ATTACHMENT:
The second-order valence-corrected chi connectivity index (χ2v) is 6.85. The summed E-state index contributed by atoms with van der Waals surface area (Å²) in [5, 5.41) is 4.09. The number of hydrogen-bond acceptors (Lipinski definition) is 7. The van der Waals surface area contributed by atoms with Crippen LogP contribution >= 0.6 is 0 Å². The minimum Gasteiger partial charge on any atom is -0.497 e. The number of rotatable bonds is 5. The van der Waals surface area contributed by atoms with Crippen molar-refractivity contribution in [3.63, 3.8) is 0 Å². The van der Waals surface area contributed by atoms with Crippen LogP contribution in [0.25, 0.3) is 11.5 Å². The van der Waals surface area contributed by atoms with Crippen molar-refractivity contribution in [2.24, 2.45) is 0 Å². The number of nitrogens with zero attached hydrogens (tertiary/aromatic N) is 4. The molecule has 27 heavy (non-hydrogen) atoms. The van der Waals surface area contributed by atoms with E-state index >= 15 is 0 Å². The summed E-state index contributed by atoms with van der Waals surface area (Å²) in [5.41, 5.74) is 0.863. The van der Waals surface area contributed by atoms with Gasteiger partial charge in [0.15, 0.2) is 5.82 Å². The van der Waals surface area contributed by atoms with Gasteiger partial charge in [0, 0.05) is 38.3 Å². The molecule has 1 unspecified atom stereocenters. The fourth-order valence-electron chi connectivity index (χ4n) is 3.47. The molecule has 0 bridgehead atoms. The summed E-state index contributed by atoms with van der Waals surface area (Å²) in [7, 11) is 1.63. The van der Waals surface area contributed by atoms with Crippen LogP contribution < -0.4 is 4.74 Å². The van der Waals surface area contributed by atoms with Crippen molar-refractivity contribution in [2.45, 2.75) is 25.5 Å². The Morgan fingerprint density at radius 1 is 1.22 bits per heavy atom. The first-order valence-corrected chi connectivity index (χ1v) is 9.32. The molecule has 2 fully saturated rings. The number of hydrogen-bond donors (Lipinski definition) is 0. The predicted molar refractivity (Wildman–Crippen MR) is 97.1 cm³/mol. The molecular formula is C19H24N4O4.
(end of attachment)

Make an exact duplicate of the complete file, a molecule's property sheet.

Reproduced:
The second-order valence-corrected chi connectivity index (χ2v) is 6.85. The summed E-state index contributed by atoms with van der Waals surface area (Å²) in [5, 5.41) is 4.09. The number of hydrogen-bond acceptors (Lipinski definition) is 7. The van der Waals surface area contributed by atoms with Crippen LogP contribution >= 0.6 is 0 Å². The minimum Gasteiger partial charge on any atom is -0.497 e. The number of rotatable bonds is 5. The van der Waals surface area contributed by atoms with Crippen molar-refractivity contribution in [3.63, 3.8) is 0 Å². The van der Waals surface area contributed by atoms with Crippen LogP contribution in [0.25, 0.3) is 11.5 Å². The van der Waals surface area contributed by atoms with Crippen molar-refractivity contribution in [2.24, 2.45) is 0 Å². The number of nitrogens with zero attached hydrogens (tertiary/aromatic N) is 4. The molecule has 27 heavy (non-hydrogen) atoms. The van der Waals surface area contributed by atoms with E-state index >= 15 is 0 Å². The summed E-state index contributed by atoms with van der Waals surface area (Å²) in [5.41, 5.74) is 0.863. The van der Waals surface area contributed by atoms with Gasteiger partial charge in [0.15, 0.2) is 5.82 Å². The van der Waals surface area contributed by atoms with Gasteiger partial charge in [0, 0.05) is 38.3 Å². The molecule has 1 unspecified atom stereocenters. The fourth-order valence-electron chi connectivity index (χ4n) is 3.47. The molecule has 0 bridgehead atoms. The summed E-state index contributed by atoms with van der Waals surface area (Å²) in [7, 11) is 1.63. The van der Waals surface area contributed by atoms with Crippen LogP contribution < -0.4 is 4.74 Å². The van der Waals surface area contributed by atoms with Crippen molar-refractivity contribution in [2.45, 2.75) is 25.5 Å². The Morgan fingerprint density at radius 1 is 1.22 bits per heavy atom. The first-order valence-corrected chi connectivity index (χ1v) is 9.32. The molecule has 2 fully saturated rings. The number of hydrogen-bond donors (Lipinski definition) is 0. The predicted molar refractivity (Wildman–Crippen MR) is 97.1 cm³/mol. The molecular formula is C19H24N4O4.